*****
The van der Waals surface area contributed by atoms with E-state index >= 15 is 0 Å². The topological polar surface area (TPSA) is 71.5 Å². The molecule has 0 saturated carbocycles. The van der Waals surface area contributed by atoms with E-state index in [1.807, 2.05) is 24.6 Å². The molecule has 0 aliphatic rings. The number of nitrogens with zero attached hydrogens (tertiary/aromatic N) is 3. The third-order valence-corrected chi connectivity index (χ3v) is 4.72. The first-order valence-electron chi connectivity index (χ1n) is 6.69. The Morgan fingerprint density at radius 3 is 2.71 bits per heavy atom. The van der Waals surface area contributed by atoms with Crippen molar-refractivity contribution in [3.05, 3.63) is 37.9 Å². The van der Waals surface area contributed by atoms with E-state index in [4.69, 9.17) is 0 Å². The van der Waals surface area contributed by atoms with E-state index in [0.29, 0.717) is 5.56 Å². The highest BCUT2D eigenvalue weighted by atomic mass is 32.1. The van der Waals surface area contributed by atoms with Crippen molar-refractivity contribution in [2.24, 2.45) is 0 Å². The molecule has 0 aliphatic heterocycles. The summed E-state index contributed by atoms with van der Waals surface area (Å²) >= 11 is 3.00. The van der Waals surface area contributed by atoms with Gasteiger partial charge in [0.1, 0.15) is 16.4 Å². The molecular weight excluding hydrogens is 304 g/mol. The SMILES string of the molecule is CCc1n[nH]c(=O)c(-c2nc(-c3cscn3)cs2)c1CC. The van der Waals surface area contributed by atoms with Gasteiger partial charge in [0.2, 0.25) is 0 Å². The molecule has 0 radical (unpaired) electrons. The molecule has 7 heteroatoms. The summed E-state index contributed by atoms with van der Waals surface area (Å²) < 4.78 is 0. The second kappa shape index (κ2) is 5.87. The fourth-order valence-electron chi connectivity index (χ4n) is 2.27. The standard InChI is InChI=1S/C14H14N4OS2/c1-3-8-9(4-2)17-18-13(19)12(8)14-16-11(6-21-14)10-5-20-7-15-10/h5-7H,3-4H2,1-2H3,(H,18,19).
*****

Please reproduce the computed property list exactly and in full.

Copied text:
The van der Waals surface area contributed by atoms with E-state index >= 15 is 0 Å². The topological polar surface area (TPSA) is 71.5 Å². The molecule has 0 saturated carbocycles. The van der Waals surface area contributed by atoms with E-state index in [1.807, 2.05) is 24.6 Å². The molecule has 0 aliphatic rings. The number of nitrogens with zero attached hydrogens (tertiary/aromatic N) is 3. The third-order valence-corrected chi connectivity index (χ3v) is 4.72. The first-order valence-electron chi connectivity index (χ1n) is 6.69. The Morgan fingerprint density at radius 3 is 2.71 bits per heavy atom. The van der Waals surface area contributed by atoms with Crippen molar-refractivity contribution in [3.05, 3.63) is 37.9 Å². The van der Waals surface area contributed by atoms with E-state index in [4.69, 9.17) is 0 Å². The van der Waals surface area contributed by atoms with E-state index in [0.29, 0.717) is 5.56 Å². The highest BCUT2D eigenvalue weighted by atomic mass is 32.1. The van der Waals surface area contributed by atoms with Crippen molar-refractivity contribution in [2.24, 2.45) is 0 Å². The molecule has 0 aliphatic heterocycles. The summed E-state index contributed by atoms with van der Waals surface area (Å²) >= 11 is 3.00. The van der Waals surface area contributed by atoms with Gasteiger partial charge in [0.1, 0.15) is 16.4 Å². The molecular weight excluding hydrogens is 304 g/mol. The SMILES string of the molecule is CCc1n[nH]c(=O)c(-c2nc(-c3cscn3)cs2)c1CC. The van der Waals surface area contributed by atoms with Gasteiger partial charge in [0.2, 0.25) is 0 Å². The molecule has 0 radical (unpaired) electrons. The molecule has 7 heteroatoms. The summed E-state index contributed by atoms with van der Waals surface area (Å²) < 4.78 is 0. The second kappa shape index (κ2) is 5.87. The fourth-order valence-electron chi connectivity index (χ4n) is 2.27. The standard InChI is InChI=1S/C14H14N4OS2/c1-3-8-9(4-2)17-18-13(19)12(8)14-16-11(6-21-14)10-5-20-7-15-10/h5-7H,3-4H2,1-2H3,(H,18,19).